Expert review of Aptos solar panels for 2023
Individual panel prices
Prices of DIY kits
Installed system prices
If you’re in the market for home solar panels, it’s possible that you’ve come across Aptos Solar Technology. This U.S.-based solar panel manufacturer has been around for a few years, and its market share is growing as the company’s products prove themselves worthy of attention.
But are Aptos solar panels right for your home? Read our full review below to find out.
Aptos Solar Technology started in 2019 by co-founders Alex Kim and Thanh “Frank” Pham, both of whom came from longstanding Texas company Mission Solar. Initially, Aptos designed solar panels for other firms before securing manufacturing of its own products in 2021.
The company is based in Silicon Valley, with headquarters and operational offices in Santa Clara and Irvine, California, a sales office in San Antonio, Texas, and manufacturing and quality control in Bac Ninh province, Vietnam.
Aptos’s products were named as one of the top solar panels for 2022 by Solar Power World, but the company hasn’t quite made the cut for our top 10 solar panel manufacturers list.
Aptos currently offers two main lines of solar modules, differentiated by the number of cells they contain. The DNA-120 and DNA-144 product lines each contain all-black monofacial and bifacial solar panels, and the DNA-144 line also comes in a higher-efficiency silver frame version.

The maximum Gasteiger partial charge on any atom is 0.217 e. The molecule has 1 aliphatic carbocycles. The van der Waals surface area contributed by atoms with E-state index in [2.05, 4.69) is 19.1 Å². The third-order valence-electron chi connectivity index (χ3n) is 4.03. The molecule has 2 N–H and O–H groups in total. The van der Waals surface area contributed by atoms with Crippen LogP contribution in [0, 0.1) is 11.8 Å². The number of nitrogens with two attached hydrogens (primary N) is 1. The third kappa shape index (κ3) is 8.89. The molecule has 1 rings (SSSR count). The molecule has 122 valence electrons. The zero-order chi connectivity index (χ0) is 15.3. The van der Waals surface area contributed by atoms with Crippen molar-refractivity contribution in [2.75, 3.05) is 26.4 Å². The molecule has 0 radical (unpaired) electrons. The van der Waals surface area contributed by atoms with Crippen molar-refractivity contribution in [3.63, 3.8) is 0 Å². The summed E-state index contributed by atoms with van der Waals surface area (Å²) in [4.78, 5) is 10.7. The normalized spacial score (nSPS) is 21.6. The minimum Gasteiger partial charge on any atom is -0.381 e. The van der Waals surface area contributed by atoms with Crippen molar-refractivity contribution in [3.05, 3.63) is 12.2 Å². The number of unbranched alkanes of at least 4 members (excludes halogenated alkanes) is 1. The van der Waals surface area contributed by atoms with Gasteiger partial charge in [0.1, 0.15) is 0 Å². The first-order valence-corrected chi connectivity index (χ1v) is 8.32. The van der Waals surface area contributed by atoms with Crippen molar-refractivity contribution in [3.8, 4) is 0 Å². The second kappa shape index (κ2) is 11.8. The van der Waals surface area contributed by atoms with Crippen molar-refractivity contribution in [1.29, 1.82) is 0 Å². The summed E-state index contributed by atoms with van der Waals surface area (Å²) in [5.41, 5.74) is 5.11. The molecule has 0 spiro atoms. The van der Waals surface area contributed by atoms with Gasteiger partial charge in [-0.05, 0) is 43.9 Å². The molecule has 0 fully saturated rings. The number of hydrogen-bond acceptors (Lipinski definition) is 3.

The Aptos panels most often used in home solar installations are the monofacial 120-cell models, but the monofacial 144-cell panels can also work well for residential rooftops. The bifacial versions are best for use on commercial rooftops, carports, and in large ground-mounted installations.
The “DNA” in the names of the Aptos products comes from its patented “Dual Nano Absorber” solar cell technology, in which ultra-thin “passivated” layers are added to half-cut PERC solar cells.
It’s not clear what effect these passivation layers have on performance, although Aptos claims they allow “uniform light absorption.” That’s not to question the quality of Aptos’s technology, though. Essentially, their half-cut PERC cells are just as good as those used by most other Tier 1 solar manufacturers. Incidentally, Aptos itself isn’t listed by Bloomberg New Energy Finance as a Tier 1 manufacturer, but the company says its manufacturing partner in Vietnam is.
Aimed squarely at the residential market, Aptos DNA-120 series panels come in one color: black, and two builds: mono- and bifacial. The monofacial modules are good for standard rooftop installations, while the bifacial modules are best for use in solar pergolas or ground-mount installations.
As the name implies, these panels come with 120 half-cut solar cells and use Aptos’s DNA technology. Based on slight changes in the efficiency of the cells used, the panels can generate 360, 365, or 370 watts (W) under Standard Test Conditions.
Like the DNA-120, the 144 series comes in all-black mono- and bifacial varieties, but they also come in a slightly more-efficient silver frame style with a white backsheet. Silver and white increase efficiency simply because they allow for greater heat dissipation, and heat reduces the output of solar cells. People like the look of all-black solar modules, but they trade about 10 W of output for the look.